The first African-American woman to defend a doctoral thesis at Northwest University in Kirkland, Washington, is Salisha Allard-Blaisdell, PhD.
Salisha's body of work exemplifies the advantages that extracurricular activities can provide for young people who reside in socioeconomically disadvantaged areas.
After breaking out of a cycle of poverty and childhood trauma, this historical achievement is a wonderful victory for this Grenadian.
Salisha recalls her upbringing in Grand Mal, St. George's, Grenada, as "simple and humble."
"I was born and raised in a poor family. We had food when I lived in mainland Grenada because my father was a farmer who produced a variety of fruits and crops. However, we did not always have adequate clothing and other necessities. When I lived on Carriacou, my sister island, there were moments when I had nothing to eat. When I was nine years old, my mother died. Then, when I was fifteen, my father died, and it affected me hard. I realized then that education was my only ticket to a better life," she shared.
After her parents passed away, Salisha was adopted by Ken and Sharalee Blaisdell and relocated to the United States. She made the most of her opportunity and earned a Bachelor of Arts in English from Brigham Young University-Hawaii, a Master of Public Administration from Rutgers University, a Master of Applied Leadership Theory from Northwest University, and a Ph.D. in Organizational Leadership from Northwest University.
The Role of Resilience
“Resilience is the capacity to recover from adversity. It's about never giving up and refusing to accept anything less than what you deserve. The 150 young people from Grenada who took part in my study reaffirmed my dedication to effective youth development. I should also mention how strong women are, especially Black women. We encounter one or perhaps both "gender" and "color" biases every day, but we continue to thrive,” said Salisha.
Salisha's resiliency skills she developed as a child helped her succeed in her advanced education. She openly acknowledges and highlights this quality in her studies and community participation.
Grateful For Kaelyn and Community
Salisha's daughter Kaelyn is a staunch fan. The 32-year-old mother's daughter is what motivates her most.
“Despite my difficult upbringing, I have been motivated to set a beautiful example for my precious daughter and serve as a role model for her. She, I think, had the biggest impact on my decision to complete my Ph.D. in three years. I wanted to spend quality time with her, but I also wanted her to see and realize that she is capable of great things. I advanced my schedule even though I was meant to conclude my Ph.D. degree in July 2023 and I began it in July 2019. This allowed me to study, care for, and grow alongside my darling daughter."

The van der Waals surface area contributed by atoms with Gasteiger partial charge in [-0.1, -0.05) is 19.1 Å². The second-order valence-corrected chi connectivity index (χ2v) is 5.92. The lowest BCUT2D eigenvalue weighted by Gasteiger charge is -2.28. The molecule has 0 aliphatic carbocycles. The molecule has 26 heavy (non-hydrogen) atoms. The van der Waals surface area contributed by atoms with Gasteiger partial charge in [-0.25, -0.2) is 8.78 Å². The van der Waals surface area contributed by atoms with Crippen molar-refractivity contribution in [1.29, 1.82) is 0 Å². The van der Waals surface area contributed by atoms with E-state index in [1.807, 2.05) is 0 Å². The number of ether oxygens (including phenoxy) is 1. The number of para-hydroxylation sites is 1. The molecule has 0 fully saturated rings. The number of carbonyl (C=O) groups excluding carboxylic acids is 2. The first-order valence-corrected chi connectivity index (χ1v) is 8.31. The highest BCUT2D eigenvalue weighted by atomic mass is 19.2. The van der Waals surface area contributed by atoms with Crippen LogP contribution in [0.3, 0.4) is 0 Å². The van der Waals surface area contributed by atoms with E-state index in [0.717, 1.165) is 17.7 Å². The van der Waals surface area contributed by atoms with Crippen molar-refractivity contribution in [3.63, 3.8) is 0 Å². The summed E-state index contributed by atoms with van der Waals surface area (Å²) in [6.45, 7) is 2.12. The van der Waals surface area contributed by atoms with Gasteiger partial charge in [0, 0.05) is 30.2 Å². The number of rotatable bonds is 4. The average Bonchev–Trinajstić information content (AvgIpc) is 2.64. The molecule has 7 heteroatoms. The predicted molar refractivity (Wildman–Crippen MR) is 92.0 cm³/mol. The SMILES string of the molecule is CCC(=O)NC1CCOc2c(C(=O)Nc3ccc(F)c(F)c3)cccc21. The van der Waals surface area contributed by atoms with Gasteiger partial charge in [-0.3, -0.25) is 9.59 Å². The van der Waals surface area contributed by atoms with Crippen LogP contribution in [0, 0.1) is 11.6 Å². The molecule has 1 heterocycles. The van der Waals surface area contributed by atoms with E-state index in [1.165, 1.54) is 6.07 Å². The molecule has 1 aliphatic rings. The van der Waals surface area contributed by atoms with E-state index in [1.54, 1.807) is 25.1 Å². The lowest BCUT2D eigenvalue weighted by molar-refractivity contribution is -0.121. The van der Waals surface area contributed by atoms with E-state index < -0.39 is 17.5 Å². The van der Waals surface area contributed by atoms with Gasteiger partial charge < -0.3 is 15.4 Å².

"I don't know where I'd be without everyone's help. My father's friend Miss Joan Hercules taught me to read in Grenada. By 12, I could read well. Edith Phillip and Wade Phillip from Grenada have supported my social and academic progress.
“Rachael, Kelly, Kim, Kendell, Nikita, Delon, and Ronzel, my Allard siblings, helped me reach this goal. Keri, Misel, Jeff, and Brianne Blaisdell are wonderful. I cannot forget Gloria Mensah, who believed in me before I believed in myself. I am forever thankful to my vibrant support community, named and unknown.”
Prioritizing Oneself and Getting the Favor Back
Salisha has come a long way from her early years in rural Grenada, but she still finds ways to acknowledge her past and move on by giving her mental health the attention it deserves through therapy and mindfulness exercises.
She is mentoring and inspiring a new generation of leaders who may have shared some of her childhood traumas, in addition to taking care of her own mental health. When she can, she speaks to groups and interacts with them about resilience, youth development, and leadership.
She is getting ready for her next chapter in academia and volunteer work, and she has ambitions to build a nonprofit organization, an orphanage in Grenada, as well as support the ones already there.
Where You Can, Help
Salisha counsels young women in the area to "ask for help" if they are feeling embarrassed or overburdened by problems in their personal or professional lives. She also encourages those who want to help young women in the area to think about mentoring.
"Mentors are important. My professional mentor, Dr. Rowlanda Cawthon, has helped me get over challenges in my personal, intellectual, and professional lives. No matter who we are or where we are, we continually need each other's support, hence I like the proverb ‘no man is an island.’ My academic success was greatly influenced by my chair, Dr. Thomas Alsbury, Dr. Donald Conant, and Dr. Rowlanda Cawthon. A vibrant group of Northwest University women leaders known as the Dissertation Warriors also contributed significantly.
"Find a young woman or two and mentor them; share your experiences, listen to their dreams, and help them realize them," Salisha said. “I advise striving to be the best versions of ourselves since children can learn from adults' morals in order to make a difference. I strongly suggest that we make every attempt to tell young girls that they can be whatever that they set their minds to. Finally, I think we need to strive for institutional or legislative changes that hinder women and young girls from reaching their goals."